The Portway, part of the A4, connects Avonmouth to the centre of Bristol. Avonmouth is also served by a usually hourly train service to central Bristol from Avonmouth railway station on the Severn Beach Line.
A new deepsea container terminal is planned in Avonmouth.
The mouth of the Avon was recorded as Afenemuþan in the Anglo-Saxon Chronicle under the years 915 or 918 and 1052, but it is clear from the context that the name does not refer to a settlement.:16 The area was historically part of the chapelry of Shirehampton, a detached part of the ancient parish of Westbury-on-Trym in Gloucestershire. Early 19th century maps show the area as farmland. At that time the deep water channel of the Avon ran through the present-day site of Avonmouth Docks and separated the mainland from a small island named Dumball Island.:8 Bewys Cross, a stone monument possibly dating from the 15th century, was located on the bank of the Severn close to the old mouth of the Avon.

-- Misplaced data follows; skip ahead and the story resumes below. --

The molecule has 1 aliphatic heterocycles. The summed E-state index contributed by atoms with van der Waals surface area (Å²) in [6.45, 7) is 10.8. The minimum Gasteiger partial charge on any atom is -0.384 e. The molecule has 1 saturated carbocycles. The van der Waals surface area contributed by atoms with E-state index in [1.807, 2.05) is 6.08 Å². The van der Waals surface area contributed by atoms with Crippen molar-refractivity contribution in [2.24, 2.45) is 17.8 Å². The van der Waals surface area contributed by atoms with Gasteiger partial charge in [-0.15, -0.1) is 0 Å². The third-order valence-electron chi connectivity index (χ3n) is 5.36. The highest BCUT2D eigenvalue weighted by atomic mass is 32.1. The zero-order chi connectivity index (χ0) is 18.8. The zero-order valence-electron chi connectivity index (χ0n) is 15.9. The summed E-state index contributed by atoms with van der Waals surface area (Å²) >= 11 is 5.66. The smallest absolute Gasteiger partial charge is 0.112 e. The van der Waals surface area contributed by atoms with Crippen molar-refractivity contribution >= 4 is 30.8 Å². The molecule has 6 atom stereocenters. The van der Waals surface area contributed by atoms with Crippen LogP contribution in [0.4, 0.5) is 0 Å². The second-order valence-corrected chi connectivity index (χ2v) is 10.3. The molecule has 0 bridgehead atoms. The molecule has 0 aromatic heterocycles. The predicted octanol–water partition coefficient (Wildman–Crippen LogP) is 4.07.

The first development at Avonmouth was a landing stage built in 1860 by Bristol Corporation at "Avon's Mouth". The first record of the modern name was in the title of the Port and Channel Docks (Avonmouth Dock) Bill debated in Parliament in early 1863.:15 When the Bristol Port Railway and Pier was built in 1865 the terminus station was named Avonmouth. A hotel, the Avonmouth Hotel, was opened at the same time. A small new village was built to serve the new docks, which were finally opened in 1877. Also in 1877, the BPRP line was connected to the main railway network by the Clifton Extension Railway, and a new railway station named Avonmouth Dock was opened by the docks.
The new Avonmouth Dock and the original nucleus of the settlement were transferred from Gloucestershire to the City of Bristol in 1894, and the rest of the expanding settlement became part of the City in 1904.:7
In 1902 work began on the Royal Edward Dock, a major expansion of the docks, completed in 1908. Land required for the expansion necessitated the closure of the original station, and from 1902 all trains terminated at Avonmouth Dock station (renamed plain "Avonmouth" in 1966). However, the Avonmouth Hotel adjacent to the original station remained open. It provided accommodation for many Europeans emigrating to the Americas via Avonmouth, and during the First World War it housed the Women's Army Auxiliary Corps. It was finally demolished in 1926 when the Royal Edward Dock was expanded.